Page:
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What Is A French Kiss And Where Did It Come From?

Posted by Staff Writer on

The urban legend is that servicemen in France during World War I were struck by the more passionate way French women kissed. On their return home they introduced “French kissing” to their home countries.

 

French Kiss

What is a French kiss?

Basically a French kiss is open-mouth with tongues intertwining and the tongue of one person is manipulated by the tongue of the other. First known as the maraichanage, it was practised by the Maraichins, inhabitants of Brittany, France and it dates back to the early 1900’s. The “French kiss” promotes   the idea that the French  are sexually liberated and open-minded.

There is a book on this topic, “The Science of Kissing: What Our Lips Are Telling Us,” writer Sheril Kirshenbaum posits that the term “French kiss” entered the English language around 1923 (the year noted in the Oxford English Dictionary).

 She writes:

The precise reason we use this term is unknown, but it’s possible that “French kiss” was adopted because American travelers were impressed by the affectionate nature of French women, who were more comfortable with open-mouthed kissing than their counterparts. According to anthropologist Vaughn Bryant, this led to a popular saying: “While in France get the girls to kiss you,” which later turned into “get a French kiss.”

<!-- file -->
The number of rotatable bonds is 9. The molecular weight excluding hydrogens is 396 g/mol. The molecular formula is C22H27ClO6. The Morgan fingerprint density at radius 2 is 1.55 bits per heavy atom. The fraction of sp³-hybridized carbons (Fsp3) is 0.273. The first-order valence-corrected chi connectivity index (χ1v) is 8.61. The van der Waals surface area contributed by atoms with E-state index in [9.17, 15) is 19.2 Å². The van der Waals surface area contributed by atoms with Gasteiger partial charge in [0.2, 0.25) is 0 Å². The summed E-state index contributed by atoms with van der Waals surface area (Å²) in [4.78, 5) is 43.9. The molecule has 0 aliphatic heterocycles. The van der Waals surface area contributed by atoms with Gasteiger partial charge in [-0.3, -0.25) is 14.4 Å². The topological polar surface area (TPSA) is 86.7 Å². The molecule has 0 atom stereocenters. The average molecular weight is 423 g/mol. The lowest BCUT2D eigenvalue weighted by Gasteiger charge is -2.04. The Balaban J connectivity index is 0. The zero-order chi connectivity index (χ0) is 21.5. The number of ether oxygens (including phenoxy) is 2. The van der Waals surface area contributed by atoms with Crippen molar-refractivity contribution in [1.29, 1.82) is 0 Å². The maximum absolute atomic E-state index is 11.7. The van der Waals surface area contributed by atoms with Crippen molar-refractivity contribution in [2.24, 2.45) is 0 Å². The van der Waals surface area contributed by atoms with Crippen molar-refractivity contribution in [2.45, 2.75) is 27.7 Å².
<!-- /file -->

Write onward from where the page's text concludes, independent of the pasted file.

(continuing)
How Do You French Kiss?

Your first French kiss can be intimidating but below are some guidelines.

The main thing is to go with the flow by relaxing and closing your ideas. Part your lips slightly and caress those of your partner softly. Let the kiss progress naturally by light kissing and sucking before introducing your tongue, slowly and gently,

If you’ve never had a French kiss before, you probably have A LOT of questions about what it’s like. In the video below we followed along as four people had their very first French kiss to find out firsthand what it’s really like. 

Ready for your French kiss?

Why not have it in Paris, the City of Love? Enter our free competition below.

 

 

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